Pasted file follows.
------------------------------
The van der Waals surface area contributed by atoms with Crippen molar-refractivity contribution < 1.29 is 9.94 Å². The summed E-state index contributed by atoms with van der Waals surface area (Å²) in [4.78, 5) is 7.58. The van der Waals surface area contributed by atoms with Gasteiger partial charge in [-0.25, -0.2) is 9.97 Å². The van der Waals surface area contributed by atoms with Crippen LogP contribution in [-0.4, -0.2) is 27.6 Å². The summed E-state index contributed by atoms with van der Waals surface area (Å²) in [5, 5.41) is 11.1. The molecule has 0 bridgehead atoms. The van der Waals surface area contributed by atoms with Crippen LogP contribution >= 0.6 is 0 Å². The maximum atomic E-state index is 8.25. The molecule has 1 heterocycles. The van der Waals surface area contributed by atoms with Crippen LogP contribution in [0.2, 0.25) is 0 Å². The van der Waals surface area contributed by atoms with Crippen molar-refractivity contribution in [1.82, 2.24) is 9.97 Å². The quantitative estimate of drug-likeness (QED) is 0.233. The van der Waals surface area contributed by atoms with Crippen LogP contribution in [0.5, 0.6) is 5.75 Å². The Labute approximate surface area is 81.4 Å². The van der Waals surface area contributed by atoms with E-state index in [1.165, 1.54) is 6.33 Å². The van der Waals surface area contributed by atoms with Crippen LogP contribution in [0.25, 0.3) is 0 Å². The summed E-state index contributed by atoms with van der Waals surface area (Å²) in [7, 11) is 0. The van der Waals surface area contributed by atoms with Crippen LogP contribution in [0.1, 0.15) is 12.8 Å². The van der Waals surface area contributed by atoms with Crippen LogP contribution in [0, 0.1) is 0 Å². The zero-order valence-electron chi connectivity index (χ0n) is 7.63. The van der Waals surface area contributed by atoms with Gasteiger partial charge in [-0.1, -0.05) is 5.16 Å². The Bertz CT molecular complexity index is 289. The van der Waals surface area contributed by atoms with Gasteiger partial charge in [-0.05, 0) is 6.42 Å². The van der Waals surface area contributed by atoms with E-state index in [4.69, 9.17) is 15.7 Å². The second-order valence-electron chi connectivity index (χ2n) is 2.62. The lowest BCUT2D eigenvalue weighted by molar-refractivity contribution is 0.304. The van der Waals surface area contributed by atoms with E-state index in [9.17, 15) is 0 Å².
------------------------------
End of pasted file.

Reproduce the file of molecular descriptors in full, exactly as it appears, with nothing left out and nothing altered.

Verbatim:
The van der Waals surface area contributed by atoms with Crippen molar-refractivity contribution < 1.29 is 9.94 Å². The summed E-state index contributed by atoms with van der Waals surface area (Å²) in [4.78, 5) is 7.58. The van der Waals surface area contributed by atoms with Gasteiger partial charge in [-0.25, -0.2) is 9.97 Å². The van der Waals surface area contributed by atoms with Crippen LogP contribution in [-0.4, -0.2) is 27.6 Å². The summed E-state index contributed by atoms with van der Waals surface area (Å²) in [5, 5.41) is 11.1. The molecule has 0 bridgehead atoms. The van der Waals surface area contributed by atoms with Crippen LogP contribution >= 0.6 is 0 Å². The maximum atomic E-state index is 8.25. The molecule has 1 heterocycles. The van der Waals surface area contributed by atoms with Crippen LogP contribution in [0.2, 0.25) is 0 Å². The van der Waals surface area contributed by atoms with Crippen molar-refractivity contribution in [1.82, 2.24) is 9.97 Å². The quantitative estimate of drug-likeness (QED) is 0.233. The van der Waals surface area contributed by atoms with Crippen LogP contribution in [0.5, 0.6) is 5.75 Å². The Labute approximate surface area is 81.4 Å². The van der Waals surface area contributed by atoms with E-state index in [1.165, 1.54) is 6.33 Å². The van der Waals surface area contributed by atoms with Crippen LogP contribution in [0.25, 0.3) is 0 Å². The summed E-state index contributed by atoms with van der Waals surface area (Å²) in [7, 11) is 0. The van der Waals surface area contributed by atoms with Crippen LogP contribution in [0.1, 0.15) is 12.8 Å². The van der Waals surface area contributed by atoms with Crippen LogP contribution in [0, 0.1) is 0 Å². The zero-order valence-electron chi connectivity index (χ0n) is 7.63. The van der Waals surface area contributed by atoms with Gasteiger partial charge in [-0.1, -0.05) is 5.16 Å². The Bertz CT molecular complexity index is 289. The van der Waals surface area contributed by atoms with Gasteiger partial charge in [-0.05, 0) is 6.42 Å². The van der Waals surface area contributed by atoms with E-state index in [4.69, 9.17) is 15.7 Å². The second-order valence-electron chi connectivity index (χ2n) is 2.62. The lowest BCUT2D eigenvalue weighted by molar-refractivity contribution is 0.304. The van der Waals surface area contributed by atoms with E-state index in [9.17, 15) is 0 Å².